Ingham Daily Press

Keeping People Connected

Mercer Lane mosaic part 3: The cost of progress — displacement, exploitation and repatriation

The advance of the sugar industry in the Herbert River Valley came at great human cost. Those who came out the losers in the end game of establishing a viable sugar industry were the traditional landowners, the Melanesian indentured labourers and the Chinese.

To the left of panel 3 of the Mercer Lane Mosaic you see a Chinese man. We know that because of his distinguishing hat. He is wielding an axe, clearing trees. In the background there are paddocks in different stages of cultivation.

Large numbers of Chinese men were employed on the sugar plantations on the Herbert in the 1880s supplementing the Melanesian indentured labour force. In 1884 there were as many as 640 employed by the sugar mills but some were also market gardeners, shopkeepers and sugar farmers in their own right. Most of those were leasing land from Europeans. The Chinese would clear the land and establish the first crops for the owners. They were the first small sugar farmers in the district. They also worked for white small farmers who initially, were not allowed to employ Melanesian labour.

By 1885 the Chinese population on the Herbert was quite large and well off and there were even twenty-five married men with families. There were Chinatowns at Gairloch with commercial centres in East Ingham and in Halifax.  With the restrictions imposed by the White Australia Policy legislation and the Sugar Bounty Acts which ruled that sugar be grown and harvested using only white labour, Chinese people were forced off the Herbert. Very few remained.   

Moving on we see an Indigenous man standing proudly with his family. He is holding a shield painted in the traditional manner. At first the Indigenous people watched warily, even helped the Europeans, working on the plantations. But soon as land came to be cleared of timber and fenced off, and grazing animals and introduced crops caused a loss of native animals and plants upon which the Indigenous diet relied, they retaliated fiercely, but to no avail.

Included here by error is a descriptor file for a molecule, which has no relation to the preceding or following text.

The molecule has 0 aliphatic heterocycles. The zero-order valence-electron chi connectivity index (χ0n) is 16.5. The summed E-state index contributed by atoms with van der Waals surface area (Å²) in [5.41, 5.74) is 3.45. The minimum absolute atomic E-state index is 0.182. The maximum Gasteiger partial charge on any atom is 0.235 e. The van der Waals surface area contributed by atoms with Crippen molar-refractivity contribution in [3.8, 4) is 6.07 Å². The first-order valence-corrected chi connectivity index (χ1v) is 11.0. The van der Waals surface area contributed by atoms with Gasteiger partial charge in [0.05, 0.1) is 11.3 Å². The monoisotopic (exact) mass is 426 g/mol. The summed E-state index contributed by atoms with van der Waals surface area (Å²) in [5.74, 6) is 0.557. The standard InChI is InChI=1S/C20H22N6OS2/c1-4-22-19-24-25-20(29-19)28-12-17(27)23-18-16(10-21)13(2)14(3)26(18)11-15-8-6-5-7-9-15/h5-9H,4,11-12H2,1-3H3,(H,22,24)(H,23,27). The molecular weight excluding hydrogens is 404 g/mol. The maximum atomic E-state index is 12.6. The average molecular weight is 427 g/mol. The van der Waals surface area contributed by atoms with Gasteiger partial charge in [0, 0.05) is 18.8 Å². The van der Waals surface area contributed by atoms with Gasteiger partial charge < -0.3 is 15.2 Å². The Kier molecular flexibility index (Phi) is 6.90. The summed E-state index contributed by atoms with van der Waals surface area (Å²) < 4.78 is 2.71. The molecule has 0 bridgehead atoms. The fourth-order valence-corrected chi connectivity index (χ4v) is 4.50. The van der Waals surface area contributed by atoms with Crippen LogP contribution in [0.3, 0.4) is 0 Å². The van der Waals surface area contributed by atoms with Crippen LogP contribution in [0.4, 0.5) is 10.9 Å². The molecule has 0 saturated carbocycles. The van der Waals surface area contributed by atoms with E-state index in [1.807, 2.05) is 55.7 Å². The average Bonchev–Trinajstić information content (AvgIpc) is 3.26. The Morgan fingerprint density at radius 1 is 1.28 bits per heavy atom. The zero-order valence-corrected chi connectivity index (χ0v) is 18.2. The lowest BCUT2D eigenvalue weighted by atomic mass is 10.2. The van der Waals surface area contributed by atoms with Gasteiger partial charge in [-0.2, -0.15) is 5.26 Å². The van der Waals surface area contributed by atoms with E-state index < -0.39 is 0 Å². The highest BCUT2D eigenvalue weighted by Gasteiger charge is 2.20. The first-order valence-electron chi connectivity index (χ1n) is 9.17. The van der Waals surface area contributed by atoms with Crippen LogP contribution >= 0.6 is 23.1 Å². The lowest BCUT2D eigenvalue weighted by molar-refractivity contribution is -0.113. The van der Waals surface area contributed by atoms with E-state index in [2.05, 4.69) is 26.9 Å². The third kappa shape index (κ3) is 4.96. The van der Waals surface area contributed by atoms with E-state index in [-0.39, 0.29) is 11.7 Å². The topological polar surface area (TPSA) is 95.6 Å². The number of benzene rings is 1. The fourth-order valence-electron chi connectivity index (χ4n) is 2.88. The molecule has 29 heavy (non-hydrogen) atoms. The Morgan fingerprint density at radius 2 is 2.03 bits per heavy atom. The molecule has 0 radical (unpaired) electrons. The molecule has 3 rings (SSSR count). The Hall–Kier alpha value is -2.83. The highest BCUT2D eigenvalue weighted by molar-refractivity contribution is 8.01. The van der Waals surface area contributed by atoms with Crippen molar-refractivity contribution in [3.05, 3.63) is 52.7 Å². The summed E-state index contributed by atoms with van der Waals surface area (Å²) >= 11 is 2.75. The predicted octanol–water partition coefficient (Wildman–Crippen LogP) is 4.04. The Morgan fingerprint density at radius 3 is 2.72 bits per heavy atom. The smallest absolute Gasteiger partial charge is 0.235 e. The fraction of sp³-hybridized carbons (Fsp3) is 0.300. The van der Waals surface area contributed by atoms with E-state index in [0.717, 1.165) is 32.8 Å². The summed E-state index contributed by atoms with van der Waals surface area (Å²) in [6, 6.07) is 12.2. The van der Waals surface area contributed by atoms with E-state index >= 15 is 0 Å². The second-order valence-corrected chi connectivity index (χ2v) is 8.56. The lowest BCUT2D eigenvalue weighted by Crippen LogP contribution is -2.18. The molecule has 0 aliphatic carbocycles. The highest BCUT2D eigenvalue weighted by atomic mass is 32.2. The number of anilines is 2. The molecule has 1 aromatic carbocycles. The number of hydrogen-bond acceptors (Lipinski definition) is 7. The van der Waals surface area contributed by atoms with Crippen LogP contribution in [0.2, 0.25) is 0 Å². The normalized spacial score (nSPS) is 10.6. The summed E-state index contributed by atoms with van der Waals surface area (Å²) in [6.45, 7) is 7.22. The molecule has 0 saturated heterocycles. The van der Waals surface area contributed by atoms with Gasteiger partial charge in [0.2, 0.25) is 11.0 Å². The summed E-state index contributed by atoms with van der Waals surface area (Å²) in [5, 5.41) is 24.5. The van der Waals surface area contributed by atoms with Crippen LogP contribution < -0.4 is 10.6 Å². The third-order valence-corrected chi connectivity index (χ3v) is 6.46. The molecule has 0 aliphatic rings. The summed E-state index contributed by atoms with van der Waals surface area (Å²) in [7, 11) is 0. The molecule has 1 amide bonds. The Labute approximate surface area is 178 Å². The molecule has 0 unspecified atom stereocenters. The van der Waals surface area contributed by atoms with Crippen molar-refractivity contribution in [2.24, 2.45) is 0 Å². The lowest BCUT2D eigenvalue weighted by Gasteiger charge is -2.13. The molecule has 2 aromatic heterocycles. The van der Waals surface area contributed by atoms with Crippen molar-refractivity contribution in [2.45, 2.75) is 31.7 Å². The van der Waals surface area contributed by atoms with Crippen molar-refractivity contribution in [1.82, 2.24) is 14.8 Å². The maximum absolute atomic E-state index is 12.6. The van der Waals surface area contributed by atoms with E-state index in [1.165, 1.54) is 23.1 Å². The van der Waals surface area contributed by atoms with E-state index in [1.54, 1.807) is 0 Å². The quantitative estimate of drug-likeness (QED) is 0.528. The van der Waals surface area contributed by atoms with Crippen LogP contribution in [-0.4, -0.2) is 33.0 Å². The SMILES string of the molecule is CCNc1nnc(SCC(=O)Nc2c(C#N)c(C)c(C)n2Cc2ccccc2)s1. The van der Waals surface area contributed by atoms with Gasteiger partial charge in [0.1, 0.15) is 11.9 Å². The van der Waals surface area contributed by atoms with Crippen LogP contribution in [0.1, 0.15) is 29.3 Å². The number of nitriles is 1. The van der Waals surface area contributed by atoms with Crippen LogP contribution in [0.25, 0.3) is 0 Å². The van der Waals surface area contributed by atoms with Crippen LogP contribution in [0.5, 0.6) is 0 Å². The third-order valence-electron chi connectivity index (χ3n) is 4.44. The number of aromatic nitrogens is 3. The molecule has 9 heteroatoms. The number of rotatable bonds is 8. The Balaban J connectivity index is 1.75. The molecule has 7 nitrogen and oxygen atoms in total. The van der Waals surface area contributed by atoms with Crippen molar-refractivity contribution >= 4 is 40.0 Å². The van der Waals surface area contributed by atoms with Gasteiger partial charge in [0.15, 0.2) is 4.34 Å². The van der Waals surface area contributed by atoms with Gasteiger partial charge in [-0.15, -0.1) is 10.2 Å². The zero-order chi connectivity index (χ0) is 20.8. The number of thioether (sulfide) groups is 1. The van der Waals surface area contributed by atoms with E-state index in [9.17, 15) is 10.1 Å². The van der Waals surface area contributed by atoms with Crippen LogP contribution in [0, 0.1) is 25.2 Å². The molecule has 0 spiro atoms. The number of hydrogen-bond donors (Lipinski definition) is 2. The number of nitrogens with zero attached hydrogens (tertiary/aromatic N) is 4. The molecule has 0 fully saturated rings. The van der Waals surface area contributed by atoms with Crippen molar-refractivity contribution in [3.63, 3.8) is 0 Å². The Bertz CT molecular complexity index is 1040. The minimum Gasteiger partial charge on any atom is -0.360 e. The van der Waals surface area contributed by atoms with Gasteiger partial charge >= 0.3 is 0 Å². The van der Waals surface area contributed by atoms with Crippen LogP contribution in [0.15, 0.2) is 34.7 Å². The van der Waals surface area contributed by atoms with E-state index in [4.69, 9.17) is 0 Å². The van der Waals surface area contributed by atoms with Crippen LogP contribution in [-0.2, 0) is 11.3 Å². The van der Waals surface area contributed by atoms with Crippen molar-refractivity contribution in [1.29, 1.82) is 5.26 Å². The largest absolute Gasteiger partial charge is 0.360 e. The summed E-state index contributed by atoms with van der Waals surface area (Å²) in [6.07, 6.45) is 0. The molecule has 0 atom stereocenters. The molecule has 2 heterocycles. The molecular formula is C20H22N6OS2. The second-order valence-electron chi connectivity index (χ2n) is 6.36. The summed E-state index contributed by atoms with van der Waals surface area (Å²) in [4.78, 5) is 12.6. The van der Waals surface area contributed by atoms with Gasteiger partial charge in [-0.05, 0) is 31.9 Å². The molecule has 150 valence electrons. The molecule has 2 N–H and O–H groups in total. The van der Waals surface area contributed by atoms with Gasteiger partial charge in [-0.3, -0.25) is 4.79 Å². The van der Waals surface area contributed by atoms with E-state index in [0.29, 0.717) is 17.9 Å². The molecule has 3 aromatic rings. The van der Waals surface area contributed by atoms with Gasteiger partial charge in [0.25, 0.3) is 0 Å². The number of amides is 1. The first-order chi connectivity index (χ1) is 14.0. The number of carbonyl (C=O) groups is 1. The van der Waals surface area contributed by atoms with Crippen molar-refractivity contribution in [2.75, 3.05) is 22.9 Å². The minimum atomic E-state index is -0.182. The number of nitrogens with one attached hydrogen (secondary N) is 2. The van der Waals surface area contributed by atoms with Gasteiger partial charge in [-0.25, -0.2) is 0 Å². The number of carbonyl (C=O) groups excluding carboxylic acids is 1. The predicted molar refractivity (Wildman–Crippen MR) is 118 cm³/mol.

At the bottom of the panel you will see the Rainbow Serpent representing the living, thriving traditional culture of the Indigenous people: the Bandyin, Njawaygi, and Warrgamay peoples, that was destroyed with European settlement. That is why it disappears with this panel. Its disappearance and the screaming blood red sky indicate the abrupt loss of land and life. Underneath the Serpent is the life-giving water and fish representing the bountiful natural resources of the tropics upon which the Indigenous people lived. The water also represents the mighty Herbert always gushing onwards out to sea.

From blood red sorrow we move next to blue skied optimism. Six mill chimneys billow smoke into a starry sky: Gairloch, Macknade, Bemerside, Hamleigh, Ripple Creek and Victoria. All were worked on the back of Melanesian labourers in the field and Chinese and Europeans in the factories. Kate Carr, the artistic designer of the mosaic panels was inspired in this panel by Vincent Van Gogh’s Starry Night. Why did she choose this metaphor?

Well, because the speculative planters had stars in their eyes. None was more starry eyed than the handsome, charming William Bairstow Ingham after whom Ingham is named. Though he cleared and planted cane, and brought in machinery for a mill that never was built on his plantation Ings, his venture never got off the ground. The planters rode on a short wave of prosperity which soon came to a abrupt end allowing for the small farmers to take their place in the industry. The seven circular stars also represent the seven-year contract that the Colonial Sugar Refining Company (CSR) – the owner of Victoria Mill – offered the small farmers. It enabled them to grow cane to be milled by Victoria Mill.

But what was a happy event for white small farmers was the end for indentured labour. By 1892 the Queensland Government was already talking about repatriating those remaining back to their islands. This was tragic, because many had married, had children and had been on the Herbert for many years. Under certain conditions, some were able to avoid repatriation but with the forced repatriation of the rest came the end of a strong Melanesian presence on the Herbert.

The planters found that growing cane on the Herbert was not a path paved with gold and so they returned from where they had come or died in the process of trying to make a go of it. Meanwhile, the Chinese, the Indigenous people and the Melanesian labourers also found that there was no place for them in the sugar industry on the Herbert. For many of those, this came with catastrophic consequences.

Watch out for the next installment where we will learn about the life of the small farmer.

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